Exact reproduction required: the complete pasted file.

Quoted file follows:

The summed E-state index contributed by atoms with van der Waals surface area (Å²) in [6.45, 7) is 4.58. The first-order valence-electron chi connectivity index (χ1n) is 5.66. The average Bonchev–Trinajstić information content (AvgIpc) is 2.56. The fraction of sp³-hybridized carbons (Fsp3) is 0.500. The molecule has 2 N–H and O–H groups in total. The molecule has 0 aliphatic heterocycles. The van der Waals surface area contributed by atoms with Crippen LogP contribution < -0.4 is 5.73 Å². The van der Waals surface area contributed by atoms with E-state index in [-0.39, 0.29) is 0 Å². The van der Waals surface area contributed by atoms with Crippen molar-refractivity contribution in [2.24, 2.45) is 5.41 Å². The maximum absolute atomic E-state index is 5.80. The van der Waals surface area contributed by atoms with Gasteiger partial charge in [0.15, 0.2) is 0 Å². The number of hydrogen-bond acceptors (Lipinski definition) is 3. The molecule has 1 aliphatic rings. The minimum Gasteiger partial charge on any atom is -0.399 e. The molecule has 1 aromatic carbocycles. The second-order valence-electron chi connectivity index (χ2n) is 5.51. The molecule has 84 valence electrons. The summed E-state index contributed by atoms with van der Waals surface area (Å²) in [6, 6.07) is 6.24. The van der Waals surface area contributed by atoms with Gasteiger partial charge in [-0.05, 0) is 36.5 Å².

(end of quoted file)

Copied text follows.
The summed E-state index contributed by atoms with van der Waals surface area (Å²) in [6.45, 7) is 4.58. The first-order valence-electron chi connectivity index (χ1n) is 5.66. The average Bonchev–Trinajstić information content (AvgIpc) is 2.56. The fraction of sp³-hybridized carbons (Fsp3) is 0.500. The molecule has 2 N–H and O–H groups in total. The molecule has 0 aliphatic heterocycles. The van der Waals surface area contributed by atoms with Crippen LogP contribution < -0.4 is 5.73 Å². The van der Waals surface area contributed by atoms with E-state index in [-0.39, 0.29) is 0 Å². The van der Waals surface area contributed by atoms with Crippen molar-refractivity contribution in [2.24, 2.45) is 5.41 Å². The maximum absolute atomic E-state index is 5.80. The van der Waals surface area contributed by atoms with Gasteiger partial charge in [0.15, 0.2) is 0 Å². The number of hydrogen-bond acceptors (Lipinski definition) is 3. The molecule has 1 aliphatic rings. The minimum Gasteiger partial charge on any atom is -0.399 e. The molecule has 1 aromatic carbocycles. The second-order valence-electron chi connectivity index (χ2n) is 5.51. The molecule has 84 valence electrons. The summed E-state index contributed by atoms with van der Waals surface area (Å²) in [6, 6.07) is 6.24. The van der Waals surface area contributed by atoms with Gasteiger partial charge in [-0.05, 0) is 36.5 Å².